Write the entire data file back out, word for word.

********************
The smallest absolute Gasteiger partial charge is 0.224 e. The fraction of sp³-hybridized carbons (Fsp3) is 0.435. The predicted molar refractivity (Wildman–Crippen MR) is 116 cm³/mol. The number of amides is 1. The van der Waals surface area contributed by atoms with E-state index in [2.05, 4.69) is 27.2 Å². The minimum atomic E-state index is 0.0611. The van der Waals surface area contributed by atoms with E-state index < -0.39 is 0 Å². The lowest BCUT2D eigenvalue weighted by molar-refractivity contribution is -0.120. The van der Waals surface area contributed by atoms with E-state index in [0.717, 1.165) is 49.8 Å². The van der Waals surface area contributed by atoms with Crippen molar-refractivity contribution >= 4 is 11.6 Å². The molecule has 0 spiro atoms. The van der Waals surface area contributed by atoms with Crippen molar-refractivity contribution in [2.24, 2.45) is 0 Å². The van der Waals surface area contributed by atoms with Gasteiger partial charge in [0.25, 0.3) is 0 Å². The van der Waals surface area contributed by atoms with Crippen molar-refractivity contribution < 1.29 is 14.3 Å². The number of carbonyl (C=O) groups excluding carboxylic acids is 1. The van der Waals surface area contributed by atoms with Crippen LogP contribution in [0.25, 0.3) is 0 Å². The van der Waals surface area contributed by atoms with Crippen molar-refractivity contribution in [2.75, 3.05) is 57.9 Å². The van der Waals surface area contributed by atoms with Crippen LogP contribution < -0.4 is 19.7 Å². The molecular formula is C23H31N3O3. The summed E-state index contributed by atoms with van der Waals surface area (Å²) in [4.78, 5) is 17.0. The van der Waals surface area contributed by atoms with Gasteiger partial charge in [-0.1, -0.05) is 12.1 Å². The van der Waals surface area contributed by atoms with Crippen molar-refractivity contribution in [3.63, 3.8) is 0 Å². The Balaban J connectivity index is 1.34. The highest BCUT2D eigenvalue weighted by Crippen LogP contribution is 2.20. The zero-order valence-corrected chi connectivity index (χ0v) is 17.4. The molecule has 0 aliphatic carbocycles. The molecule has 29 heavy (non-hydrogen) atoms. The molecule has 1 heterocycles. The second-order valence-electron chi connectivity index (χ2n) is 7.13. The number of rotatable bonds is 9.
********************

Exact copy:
The smallest absolute Gasteiger partial charge is 0.224 e. The fraction of sp³-hybridized carbons (Fsp3) is 0.435. The predicted molar refractivity (Wildman–Crippen MR) is 116 cm³/mol. The number of amides is 1. The van der Waals surface area contributed by atoms with E-state index in [2.05, 4.69) is 27.2 Å². The minimum atomic E-state index is 0.0611. The van der Waals surface area contributed by atoms with E-state index < -0.39 is 0 Å². The lowest BCUT2D eigenvalue weighted by molar-refractivity contribution is -0.120. The van der Waals surface area contributed by atoms with E-state index in [0.717, 1.165) is 49.8 Å². The van der Waals surface area contributed by atoms with Crippen molar-refractivity contribution >= 4 is 11.6 Å². The molecule has 0 spiro atoms. The van der Waals surface area contributed by atoms with Crippen molar-refractivity contribution in [2.24, 2.45) is 0 Å². The van der Waals surface area contributed by atoms with Gasteiger partial charge in [0.25, 0.3) is 0 Å². The van der Waals surface area contributed by atoms with Crippen molar-refractivity contribution < 1.29 is 14.3 Å². The number of carbonyl (C=O) groups excluding carboxylic acids is 1. The van der Waals surface area contributed by atoms with Crippen LogP contribution in [0.25, 0.3) is 0 Å². The van der Waals surface area contributed by atoms with Crippen molar-refractivity contribution in [2.75, 3.05) is 57.9 Å². The van der Waals surface area contributed by atoms with Crippen LogP contribution < -0.4 is 19.7 Å². The molecular formula is C23H31N3O3. The summed E-state index contributed by atoms with van der Waals surface area (Å²) in [4.78, 5) is 17.0. The van der Waals surface area contributed by atoms with Gasteiger partial charge in [-0.1, -0.05) is 12.1 Å². The van der Waals surface area contributed by atoms with Crippen molar-refractivity contribution in [3.63, 3.8) is 0 Å². The Balaban J connectivity index is 1.34. The highest BCUT2D eigenvalue weighted by Crippen LogP contribution is 2.20. The zero-order valence-corrected chi connectivity index (χ0v) is 17.4. The molecule has 0 aliphatic carbocycles. The molecule has 29 heavy (non-hydrogen) atoms. The molecule has 1 heterocycles. The second-order valence-electron chi connectivity index (χ2n) is 7.13. The number of rotatable bonds is 9.